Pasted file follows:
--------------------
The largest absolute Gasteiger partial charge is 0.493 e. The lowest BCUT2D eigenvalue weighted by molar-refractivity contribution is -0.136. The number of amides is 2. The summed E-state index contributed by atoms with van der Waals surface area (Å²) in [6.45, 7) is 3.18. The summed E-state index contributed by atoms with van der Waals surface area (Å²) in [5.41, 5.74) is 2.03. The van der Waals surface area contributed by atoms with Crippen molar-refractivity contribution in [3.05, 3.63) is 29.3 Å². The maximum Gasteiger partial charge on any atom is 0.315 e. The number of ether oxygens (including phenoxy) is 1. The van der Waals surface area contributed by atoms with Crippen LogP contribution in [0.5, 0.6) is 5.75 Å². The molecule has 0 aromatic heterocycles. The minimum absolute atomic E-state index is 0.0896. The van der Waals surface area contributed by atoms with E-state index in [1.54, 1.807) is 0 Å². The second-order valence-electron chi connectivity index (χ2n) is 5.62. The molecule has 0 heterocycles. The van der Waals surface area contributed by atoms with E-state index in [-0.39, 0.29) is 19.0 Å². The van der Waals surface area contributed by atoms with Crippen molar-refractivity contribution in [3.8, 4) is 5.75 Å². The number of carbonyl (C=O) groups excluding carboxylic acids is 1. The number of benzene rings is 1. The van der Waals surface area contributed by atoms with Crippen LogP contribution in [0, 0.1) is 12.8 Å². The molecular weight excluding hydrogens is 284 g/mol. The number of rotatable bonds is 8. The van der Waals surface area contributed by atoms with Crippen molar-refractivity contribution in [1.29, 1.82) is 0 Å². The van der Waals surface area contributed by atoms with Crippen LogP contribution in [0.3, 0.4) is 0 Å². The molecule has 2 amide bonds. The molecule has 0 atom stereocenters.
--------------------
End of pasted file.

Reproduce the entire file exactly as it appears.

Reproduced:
The largest absolute Gasteiger partial charge is 0.493 e. The lowest BCUT2D eigenvalue weighted by molar-refractivity contribution is -0.136. The number of amides is 2. The summed E-state index contributed by atoms with van der Waals surface area (Å²) in [6.45, 7) is 3.18. The summed E-state index contributed by atoms with van der Waals surface area (Å²) in [5.41, 5.74) is 2.03. The van der Waals surface area contributed by atoms with Crippen molar-refractivity contribution in [3.05, 3.63) is 29.3 Å². The maximum Gasteiger partial charge on any atom is 0.315 e. The number of ether oxygens (including phenoxy) is 1. The van der Waals surface area contributed by atoms with Crippen LogP contribution in [0.5, 0.6) is 5.75 Å². The molecule has 0 aromatic heterocycles. The minimum absolute atomic E-state index is 0.0896. The van der Waals surface area contributed by atoms with E-state index in [1.54, 1.807) is 0 Å². The second-order valence-electron chi connectivity index (χ2n) is 5.62. The molecule has 0 heterocycles. The van der Waals surface area contributed by atoms with E-state index in [-0.39, 0.29) is 19.0 Å². The van der Waals surface area contributed by atoms with Crippen molar-refractivity contribution in [3.8, 4) is 5.75 Å². The number of carbonyl (C=O) groups excluding carboxylic acids is 1. The number of benzene rings is 1. The van der Waals surface area contributed by atoms with Crippen LogP contribution in [0, 0.1) is 12.8 Å². The molecular weight excluding hydrogens is 284 g/mol. The number of rotatable bonds is 8. The van der Waals surface area contributed by atoms with Crippen molar-refractivity contribution in [1.29, 1.82) is 0 Å². The van der Waals surface area contributed by atoms with Crippen LogP contribution in [0.3, 0.4) is 0 Å². The molecule has 2 amide bonds. The molecule has 0 atom stereocenters.